Or for a videomaker. This droll piece, made by British artist James R. Ford, is an extract from a 9 minutes 8 second loop (therefore designed in principle to run forever). It shows us a woman in a monkey suit, typing Shakespeare, as the tags to the video tell us, because otherwise we would not know (a photograph of the typewriter on the artist’s website indicates that only gibberish has been produced – so far). Is is a Shakespeare video? I say that it is – and so it is (and just to make the point this post has been tagged with all of the plays and poems). A video to watch, infinitely.

Jesse Anderson explains more about his project on this video:

Links:
YouTube page
BBC online news item on Jesse Anderson’s project
Jesse Anderson’s Million Monkeys Project
James R. Ford’s personal website

The Play’s the Thing… That I Hate

Date: 2008
Posted by: TheLionHaired
Credits: Filmed by Derek
Cast: Derek
Duration: 3.57

TheLionHaired (handsome title, but his real name’s Derek) hates Shakespeare. He hates Chaucer too, but particularly he hates Shakespeare. Why do the characters take so long to say so little? Just look at Hamlet. Why to the characters do dumb stuff which just isn’t plausible, much like characters in horror movies? Romeo and Juliet were just idiots. All they had to do was run away to Mantua. And in Macbeth, what was the point of murdering Banquo? And Brutus killing Julius Caesar, that’s just wrong. Titus is OK, but he just held back too much. “If Lavinia had been my daughter – and what happened to her – I would have been a little more active”. In general he hates Shakespeare. Or maybe it’s just the plays. Because he quite likes the poetry…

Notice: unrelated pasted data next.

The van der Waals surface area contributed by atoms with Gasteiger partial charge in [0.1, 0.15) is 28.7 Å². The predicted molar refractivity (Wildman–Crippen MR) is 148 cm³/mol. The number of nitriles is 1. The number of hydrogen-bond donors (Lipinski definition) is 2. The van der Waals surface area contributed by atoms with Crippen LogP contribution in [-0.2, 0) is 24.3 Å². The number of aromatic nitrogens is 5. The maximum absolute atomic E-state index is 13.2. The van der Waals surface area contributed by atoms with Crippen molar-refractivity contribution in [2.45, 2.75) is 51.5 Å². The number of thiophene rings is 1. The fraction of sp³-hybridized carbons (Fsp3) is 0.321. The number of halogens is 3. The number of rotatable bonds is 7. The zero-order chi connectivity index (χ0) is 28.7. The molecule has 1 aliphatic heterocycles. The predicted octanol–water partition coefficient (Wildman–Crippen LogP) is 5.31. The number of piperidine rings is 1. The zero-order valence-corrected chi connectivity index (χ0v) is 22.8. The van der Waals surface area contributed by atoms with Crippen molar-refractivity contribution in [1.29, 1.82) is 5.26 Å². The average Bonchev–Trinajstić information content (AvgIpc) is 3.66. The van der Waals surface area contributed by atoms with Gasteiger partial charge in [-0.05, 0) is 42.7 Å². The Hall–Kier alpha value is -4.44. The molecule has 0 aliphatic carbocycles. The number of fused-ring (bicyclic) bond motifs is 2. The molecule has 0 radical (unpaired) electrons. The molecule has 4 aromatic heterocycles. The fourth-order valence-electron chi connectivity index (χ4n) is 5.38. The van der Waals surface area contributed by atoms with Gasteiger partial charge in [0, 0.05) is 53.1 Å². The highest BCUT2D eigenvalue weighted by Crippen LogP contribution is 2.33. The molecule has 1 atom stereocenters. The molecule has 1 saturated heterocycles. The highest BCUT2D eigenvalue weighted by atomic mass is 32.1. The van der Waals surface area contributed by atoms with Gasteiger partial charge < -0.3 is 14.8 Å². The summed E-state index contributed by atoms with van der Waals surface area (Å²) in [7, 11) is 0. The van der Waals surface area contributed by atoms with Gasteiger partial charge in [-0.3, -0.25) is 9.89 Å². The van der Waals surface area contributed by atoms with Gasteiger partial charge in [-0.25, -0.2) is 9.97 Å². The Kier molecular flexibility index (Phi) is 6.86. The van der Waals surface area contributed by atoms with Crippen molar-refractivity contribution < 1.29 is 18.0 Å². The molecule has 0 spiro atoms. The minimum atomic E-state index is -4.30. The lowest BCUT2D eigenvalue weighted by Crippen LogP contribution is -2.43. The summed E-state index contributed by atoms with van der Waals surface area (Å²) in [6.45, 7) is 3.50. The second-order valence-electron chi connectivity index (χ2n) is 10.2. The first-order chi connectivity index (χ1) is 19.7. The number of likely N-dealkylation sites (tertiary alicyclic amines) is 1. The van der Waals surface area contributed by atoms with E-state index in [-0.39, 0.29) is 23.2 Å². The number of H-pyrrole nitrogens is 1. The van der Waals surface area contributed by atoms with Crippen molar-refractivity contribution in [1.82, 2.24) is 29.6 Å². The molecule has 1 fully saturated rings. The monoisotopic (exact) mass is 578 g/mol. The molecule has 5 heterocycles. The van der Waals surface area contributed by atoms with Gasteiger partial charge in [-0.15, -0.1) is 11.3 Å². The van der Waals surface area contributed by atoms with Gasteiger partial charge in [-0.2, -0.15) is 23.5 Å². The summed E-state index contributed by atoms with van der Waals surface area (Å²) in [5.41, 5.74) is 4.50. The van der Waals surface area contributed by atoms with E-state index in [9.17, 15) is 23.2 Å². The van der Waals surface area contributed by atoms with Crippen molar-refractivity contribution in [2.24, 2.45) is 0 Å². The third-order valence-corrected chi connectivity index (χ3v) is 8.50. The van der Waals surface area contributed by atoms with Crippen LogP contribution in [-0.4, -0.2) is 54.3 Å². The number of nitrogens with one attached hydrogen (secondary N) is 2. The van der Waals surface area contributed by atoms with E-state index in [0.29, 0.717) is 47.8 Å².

Sorry, Derek, but I don’t believe you. This diatribe shows too much eloquence, just a little too much knowledge of the plays. I can hardly think of a better example of a video to stimulate a class discussion than what is on display here. I think Shakespeare’s has got to you more than you may know, as yet.

Links:
YouTube page

Caesar and the Payatas Boys

Date: 2007
Posted by: pepblue12
Credits: Filmed (presumably) by Denice Planas
Cast: Kristiann Bonus, Pauline Bueno, Jenny Gagucan, Finzy Gonzales, Athena Parro, Abby Peralta, Denice Planas, Ceej Tantengco, Janina Yap
Duration: 6.13

Well, to be completely honest, I’m not entirely sure what’s going on here. I know Act 1 of Julius Caesar, of which this is an interpretation, and I recognise the characters and sort of where the action is going on, but I am too old to know what on earth is being said.